Version 2.1 (February 2010)
Some users wrote to me, regretting that they were unable to use the
information in StatusMaps (water/land pixels, ice/snow pixels, cloudy
pixels) in their current bitwise form. I thought therefore to add an option
to extract any desired combination of masks from any number of StatusMap
After extracting it, a mask can be displayed using a graphic utility
(DISPLAY) excerpted from ADDAPIX for Win32 (WINADX), an application that I
am preparing, and will be released soon.
DISPLAY is also used to visualise the location of the Region to be
In general, use masks with prudence: they are generated
automatically from the values of the four radiometric bands, and
sometimes this appears to lead to unreliable and bizarre results, like ice/snow
pixels found around some great lakes in Central Africa(!). See the help on
line for some pictures (but I hope to have done something wrong and that things
are actually not like that...).
Two utilities have been added to derive from the .TXT documentation files
associated to the cropped images the text files necessary to load BIL images
in ArcView/ArcGis or ENVI. Two more utilities enable the conversion of BIL
images to the WINDISP format, or vice versa. Their purpose
is to change the format of the images and the text files that describe them
without needing to re-crop the Regiion of Interest from the original zipped
VGT distribution files.
This version also
fixes a problem with 2010 VGT distribution files, refused by the
Actually, when I wrote CropVgt I did not think it would be used for so long,
so the correctness of input filenames was checked only up to year 2009!
Version 2.0 (November 2008)
While working on a new version of Addapix for Win32 (Principal Components
Analysis and Clustering on a set of satellite images), it occurred to me
that some functions conceived for that application could also be useful to CROPVGT
I decided to spend some time adapting them, and here they are.
1. Any number of NDVI images forming a time series, cropped
from VGT continental images, can be improved by suitably correcting the time series
of each pixel. Unreliably low values caused by mist or partial cloudiness are
corrected, missing values are simulated, and the new corrected
images thus obtained are saved.
2. From these corrected images 36 dekadal long-term means
images (historical averages) and 36 dekadal standard deviations images (measuring
the inter-annual variability) are computed.
The distribution zipped file includes a sample time series of 405
dekadal images (April 1, 1998 through June 3, 2009) of a Region around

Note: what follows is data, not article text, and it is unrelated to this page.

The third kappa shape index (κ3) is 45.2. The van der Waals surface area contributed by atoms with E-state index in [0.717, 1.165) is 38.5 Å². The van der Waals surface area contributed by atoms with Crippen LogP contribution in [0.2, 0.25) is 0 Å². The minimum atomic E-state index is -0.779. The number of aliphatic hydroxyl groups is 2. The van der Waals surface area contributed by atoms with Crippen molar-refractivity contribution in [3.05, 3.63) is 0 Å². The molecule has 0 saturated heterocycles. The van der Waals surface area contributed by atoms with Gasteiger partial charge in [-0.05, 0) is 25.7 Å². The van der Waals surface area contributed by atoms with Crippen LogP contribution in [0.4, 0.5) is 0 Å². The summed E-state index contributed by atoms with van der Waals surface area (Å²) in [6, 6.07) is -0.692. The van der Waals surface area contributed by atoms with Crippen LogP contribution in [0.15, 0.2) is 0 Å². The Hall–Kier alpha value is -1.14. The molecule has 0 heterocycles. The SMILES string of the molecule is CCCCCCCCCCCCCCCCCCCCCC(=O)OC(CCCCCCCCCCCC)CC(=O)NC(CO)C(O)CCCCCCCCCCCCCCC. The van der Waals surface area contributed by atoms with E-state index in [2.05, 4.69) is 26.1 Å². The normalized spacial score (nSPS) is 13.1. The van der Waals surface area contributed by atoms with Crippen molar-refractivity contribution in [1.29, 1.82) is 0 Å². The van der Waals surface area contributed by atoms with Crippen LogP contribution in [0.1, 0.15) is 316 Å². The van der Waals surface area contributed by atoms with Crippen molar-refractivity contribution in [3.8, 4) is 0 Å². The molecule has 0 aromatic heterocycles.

Lake Tana, Ethiopia, cropped (in one go!) from the NDVI VGT continental
images of Africa. They are used for an exercise on correction/computation of long-term
statistics. A PDF file of instructions for that exercise is also included.
- in case of multiple extraction only one file .TXT, that describes the
is saved to file. Before there was one TXT file for each image
which needlessly multiplied
the number of the TXT files.
- when processing NDVI images, if the requested output
WINDISP format the code indicated
for clouded pixels is now correctly saved in the header of the
added support for processing global
NDVI images, available on the free VGT site starting from August 2006.
Thanks to dr. Sander Zwart for bringing the use of these images to my
same as version 0.8, with the only
difference that the number of decimals declared in the header of output
images saved in WINDISP format has been changed from 0 to 3. This
allows the user to compute correctly some areal statistics using WINDISP.
At the time
being, S10 and D10 products (ten-day MVC and BiDirectional Reflectance
syntheses respectively) can be freely downloaded from the SPOT4/VEGETATION
available files are zipped, and each of them covers a whole continent, or
part thereof: they are therefore quite large. Besides, the planes included
in each zipped file are in HDF format (Hierarchical Data Format) and it is
not immediate to interpret their headers or point to the beginning of the
bitmap to extract it, or to crop a sub-region.
After spending quite a lot of time creating batch commands to do the job (so
easy to overlook something!), I decided to write a Win32 program to do it in
a fully automatic way. Here is my
contribution to the VEGETATION users' community...